MSF process model is divided to repetitive cycles. Each cycle is divided to five phases: envisioning, planning, development, stabilizing and deploying. Authors of MSF say it’s the best of two worlds – they took phases from a waterfall model and cycles from a spiral model, but it’s quite intuitive. Actually whole world uses versions and they have a kind of design, development and testing stages.
There are some principles connected with MSF phases:
• Although they’re lined with particular order (yes, that does make sense) one can overlap on another. Generally you start next phase as soon as possible. You don’t wait to finish coding to start tests. As soon as there is some (rather) complete code to test you can begin stabilization of a project.
• The first phase of another cycle can overlap with the last phase of previous cycle, so whole cycles can overlap also. No need to wait for finishing implementation when you envision another version.
• Every phase finishes with a milestone. It’s something that is yelling “hey, our part is finished!” Usually you already have another phase launched, so no place to boredom here.
• During every phase there are different leading roles. The leading role is the one which takes the responsibility for achieving the milestone, which finishes the phase. The leading role usually is the busiest one.
The model isn’t something hi-tech – it’s really intuitive when you look on the whole. OK, I think it’s time to briefly describe phases.
• Envisioning. That’s the phase when all decision-makers agrees on what they really want to do. Yes, the whole team should participate telling what they thing it should be done. Then of course a lot of discussions happen. A goal is to define which features are essential (and will be done for sure), which are important but not essential (and will be done if time allows) and which are not important (and won’t be done in this version). Consensus-driven document with those three groups agreed by the team (after long fierce fights) is a vision statement. That’s the milestone for this phase. Leaders in discussions are product and program managers.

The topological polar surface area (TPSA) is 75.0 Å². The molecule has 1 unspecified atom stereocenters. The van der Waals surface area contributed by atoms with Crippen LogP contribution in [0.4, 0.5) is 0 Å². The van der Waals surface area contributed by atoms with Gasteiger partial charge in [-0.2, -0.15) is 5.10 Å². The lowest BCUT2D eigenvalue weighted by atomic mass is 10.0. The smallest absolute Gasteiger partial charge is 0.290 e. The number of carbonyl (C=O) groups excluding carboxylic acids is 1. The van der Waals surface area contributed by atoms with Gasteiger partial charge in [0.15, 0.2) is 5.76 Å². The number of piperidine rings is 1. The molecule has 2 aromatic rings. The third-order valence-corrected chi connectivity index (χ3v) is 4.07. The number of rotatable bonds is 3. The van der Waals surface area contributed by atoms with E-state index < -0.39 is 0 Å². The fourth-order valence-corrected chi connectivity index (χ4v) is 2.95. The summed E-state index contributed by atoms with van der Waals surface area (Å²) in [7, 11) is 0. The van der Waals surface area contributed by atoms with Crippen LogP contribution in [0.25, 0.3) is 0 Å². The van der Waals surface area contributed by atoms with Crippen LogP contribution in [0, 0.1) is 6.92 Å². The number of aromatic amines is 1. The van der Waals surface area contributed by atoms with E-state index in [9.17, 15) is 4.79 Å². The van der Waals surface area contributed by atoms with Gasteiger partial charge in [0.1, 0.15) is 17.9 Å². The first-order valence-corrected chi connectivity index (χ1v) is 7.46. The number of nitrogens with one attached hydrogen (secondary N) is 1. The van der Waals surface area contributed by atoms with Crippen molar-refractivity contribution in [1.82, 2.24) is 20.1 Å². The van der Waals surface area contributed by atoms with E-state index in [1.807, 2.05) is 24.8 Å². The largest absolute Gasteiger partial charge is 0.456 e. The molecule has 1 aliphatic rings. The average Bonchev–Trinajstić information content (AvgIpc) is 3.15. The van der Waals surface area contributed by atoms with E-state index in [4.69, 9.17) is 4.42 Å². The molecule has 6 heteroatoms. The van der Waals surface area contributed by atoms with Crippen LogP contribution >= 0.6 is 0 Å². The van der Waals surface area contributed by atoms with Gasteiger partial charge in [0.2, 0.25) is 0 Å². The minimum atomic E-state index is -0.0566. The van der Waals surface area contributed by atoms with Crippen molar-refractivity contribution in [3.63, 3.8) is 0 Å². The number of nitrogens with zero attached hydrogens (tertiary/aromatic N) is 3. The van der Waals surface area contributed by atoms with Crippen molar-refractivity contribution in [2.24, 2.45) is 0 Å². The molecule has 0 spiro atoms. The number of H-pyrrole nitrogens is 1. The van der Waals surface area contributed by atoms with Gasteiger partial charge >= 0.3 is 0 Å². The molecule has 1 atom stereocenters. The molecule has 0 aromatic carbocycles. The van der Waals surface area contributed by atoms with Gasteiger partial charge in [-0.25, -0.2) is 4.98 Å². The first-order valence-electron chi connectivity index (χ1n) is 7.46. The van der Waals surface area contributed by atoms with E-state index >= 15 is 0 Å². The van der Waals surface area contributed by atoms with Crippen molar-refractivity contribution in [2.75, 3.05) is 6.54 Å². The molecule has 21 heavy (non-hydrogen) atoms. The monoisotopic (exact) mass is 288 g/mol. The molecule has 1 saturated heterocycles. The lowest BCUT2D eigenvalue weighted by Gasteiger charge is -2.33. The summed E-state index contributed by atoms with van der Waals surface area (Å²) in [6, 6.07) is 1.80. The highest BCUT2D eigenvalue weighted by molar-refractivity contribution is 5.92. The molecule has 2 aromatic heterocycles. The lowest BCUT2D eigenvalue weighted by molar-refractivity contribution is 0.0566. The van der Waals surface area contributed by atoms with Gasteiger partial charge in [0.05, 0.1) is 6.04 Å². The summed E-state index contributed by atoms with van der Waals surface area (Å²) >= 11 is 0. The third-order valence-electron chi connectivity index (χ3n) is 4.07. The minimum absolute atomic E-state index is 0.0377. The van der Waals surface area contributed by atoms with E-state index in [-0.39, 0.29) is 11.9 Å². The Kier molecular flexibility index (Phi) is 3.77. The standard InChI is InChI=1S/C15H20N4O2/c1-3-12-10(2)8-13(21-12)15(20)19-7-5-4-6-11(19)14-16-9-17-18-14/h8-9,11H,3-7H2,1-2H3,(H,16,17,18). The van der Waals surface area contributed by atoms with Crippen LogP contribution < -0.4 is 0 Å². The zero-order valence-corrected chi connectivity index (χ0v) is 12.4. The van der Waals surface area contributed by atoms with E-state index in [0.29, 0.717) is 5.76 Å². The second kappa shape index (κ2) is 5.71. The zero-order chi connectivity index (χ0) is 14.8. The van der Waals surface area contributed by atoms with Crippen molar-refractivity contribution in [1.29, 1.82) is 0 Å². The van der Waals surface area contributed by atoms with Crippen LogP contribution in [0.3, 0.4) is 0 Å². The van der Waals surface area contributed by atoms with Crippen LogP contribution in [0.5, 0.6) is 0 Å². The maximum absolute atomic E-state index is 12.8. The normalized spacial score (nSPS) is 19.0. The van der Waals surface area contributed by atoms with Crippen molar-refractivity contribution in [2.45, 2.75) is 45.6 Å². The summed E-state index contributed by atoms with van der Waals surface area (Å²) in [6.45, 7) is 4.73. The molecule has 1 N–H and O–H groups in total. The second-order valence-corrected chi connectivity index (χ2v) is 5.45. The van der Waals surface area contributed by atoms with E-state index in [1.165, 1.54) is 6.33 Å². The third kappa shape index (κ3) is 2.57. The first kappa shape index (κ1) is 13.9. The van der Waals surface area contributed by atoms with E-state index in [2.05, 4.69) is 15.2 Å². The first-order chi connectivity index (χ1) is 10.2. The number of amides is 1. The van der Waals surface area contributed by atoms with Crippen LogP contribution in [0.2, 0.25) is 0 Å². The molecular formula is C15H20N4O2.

• Planning. Here the work from previous phase is taken further. All detailed cost estimates, which has been taken basing on experience, are counted now. Vision statement becomes a list of tasks, to-dos etc. It materializes. Program manager leads that phase. It finishes with project/development plan.
• Development. You already know what (vision) and how (project plan) things should be done. Now it’s time for get them done. It’s the developers’ time. The time when your programmers get hard time (with reaching deadlines) but also have fun with creating things. The milestone here is something called “code complete”. It’s the moment when everything should work correctly (“should” is clue word here). OK, at least every essential requirement should be covered.
• Stabilizing. Time of testers. Time of malicious people (it’s the positive adjective in that case). Now you verify how well programmers have done their work and you constantly increase project’s quality (but not project’s functionality – it shouldn’t be enhanced now). Of course the goal is to have zero-bug version, so testers test, developers resolve issues, testers verifies if issues have been resolved indeed, managers look at bugs counter and they realize they did some mistakes during envisioning phase…
• Deployment. During deployment you need to deliver your fantastic zero-bug golden release to the customer. Everyone is content with his work well done. OK, almost everyone. Release managers earn their salaries now. Depending on size of the system some of senior developers can be involved too. The work is finished when the solution is successfully delivered to the customer. By this time you should have already started vision phase of another iteration.
And the cycle repeats. Till the end of the days…
Whole MSF Basics series